Francis Doherty never soared like Alex Jesaulenko to take a breath-taking mark in a VFL Grand Final but he has managed to produce something equally exciting – the most breath-taking book about football memorabilia in the history of the game.
Table of contents
FRANCIS DOHERTY, AUSSIE RULES – THE GLORY YEARS
New Holland Publishers, 2016.
New Holland Publishers, 2016.
DAZZLING AND UNIQUE
Doherty’s Aussie Rules – The Glory Years is a glossy coffee-table book that will gladden the hearts of football history buffs everywhere. When I first encountered it lying innocently on the shelf in the bookshop I was blown away – in fact dazzled - by the visual brilliance. As I excitedly skimmed through the pages, it slowly dawned on me that in all the 158 years since the invention of our game there has never before been a book devoted exclusively to the souvenirs of yesteryear – the treasures that we in the present day call ‘memorabilia’.
Certainly most of the various, and now proliferating, club histories contain attractive displays of memorabilia, and one can visit the new and flourishing footy history websites for photographs, newspaper articles and football cards, but no-one, to my knowledge, has ever successfully assembled the very best of all this material in the one printed publication. Aussie Rules – The Glory Years is unique. It is a veritable museum; a museum between two covers.
Francis Doherty lives in Melbourne. His ‘life-long football obsession’ began at the age of five when he was taken by his Dad to see St.Kilda play at Moorabbin. He started collecting footy cards soon afterwards – and that he never actually stopped collecting seems obvious from the smorgasbord of visual goodies he has laid before us. Not that all the material displayed here is his own – far from it. Doherty has thankfully also drawn on the collections of several other committed (and quite possibly obsessive) football ‘magpies’: Dr A.Selzer; Tom Mahoney; Joel Williams and Armin Richter. (Williams has provided much Melbourne material and from Richter we have images of an extraordinary number of rare Hawthorn items). The fact that almost all the items shown in the book have been sourced from dedicated private collectors is another unique feature of the publication. It is my experience that publishers of football histories have in the past relied mainly on public and semi-public institutions – the State Library, the Melbourne Cricket Club, or the football clubs themselves – for their illustrations. Doherty therefore breaks new ground here.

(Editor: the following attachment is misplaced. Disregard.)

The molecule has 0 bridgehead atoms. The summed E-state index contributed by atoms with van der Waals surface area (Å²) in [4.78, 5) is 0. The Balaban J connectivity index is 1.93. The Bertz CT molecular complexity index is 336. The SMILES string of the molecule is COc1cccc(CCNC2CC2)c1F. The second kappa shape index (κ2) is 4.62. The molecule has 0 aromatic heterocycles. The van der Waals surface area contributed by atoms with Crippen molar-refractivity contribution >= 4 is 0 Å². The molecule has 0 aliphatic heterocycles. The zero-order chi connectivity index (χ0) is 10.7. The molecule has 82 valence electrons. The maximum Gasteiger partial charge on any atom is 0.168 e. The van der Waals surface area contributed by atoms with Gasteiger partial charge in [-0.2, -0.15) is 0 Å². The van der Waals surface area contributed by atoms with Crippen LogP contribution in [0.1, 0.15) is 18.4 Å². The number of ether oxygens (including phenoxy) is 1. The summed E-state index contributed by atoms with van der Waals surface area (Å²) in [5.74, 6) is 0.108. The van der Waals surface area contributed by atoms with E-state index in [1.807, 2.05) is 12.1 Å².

SOUVENIRS AND MEMORABILIA – HISTORY AND ICONOGRAPHY
(Other copies of the above images appear in Doherty's book. These particular photos face each other on pages 110 and 111)
There can be no doubt that much of this privately-owned material, particularly the truly rare exhibits, will not be found in the collections of the above-mentioned public institutions. Even the most conscientious football club has let items slip through their finger tips. By the same token, no private collector can hope to sweep up more than a tiny fraction of footy’s historical paraphernalia. The book was thus necessarily a collective effort.
The book is organized into sections, with each section encompassing a particular decade, starting in the late-nineteenth century and continuing through to the end of the 1970’s. Doherty has written an introductory section for each decade and a caption for each of the hundreds of memorabilia items. The book qualifies as a history of sorts because the items of memorabilia are presented in roughly chronological order and Doherty provides enough historical information (albeit information that is abbreviated and fragmented) in his introductions and captions we cannot fail to sense how the game developed and changed over time. However the book is definitely not, in any sense, a history of the game.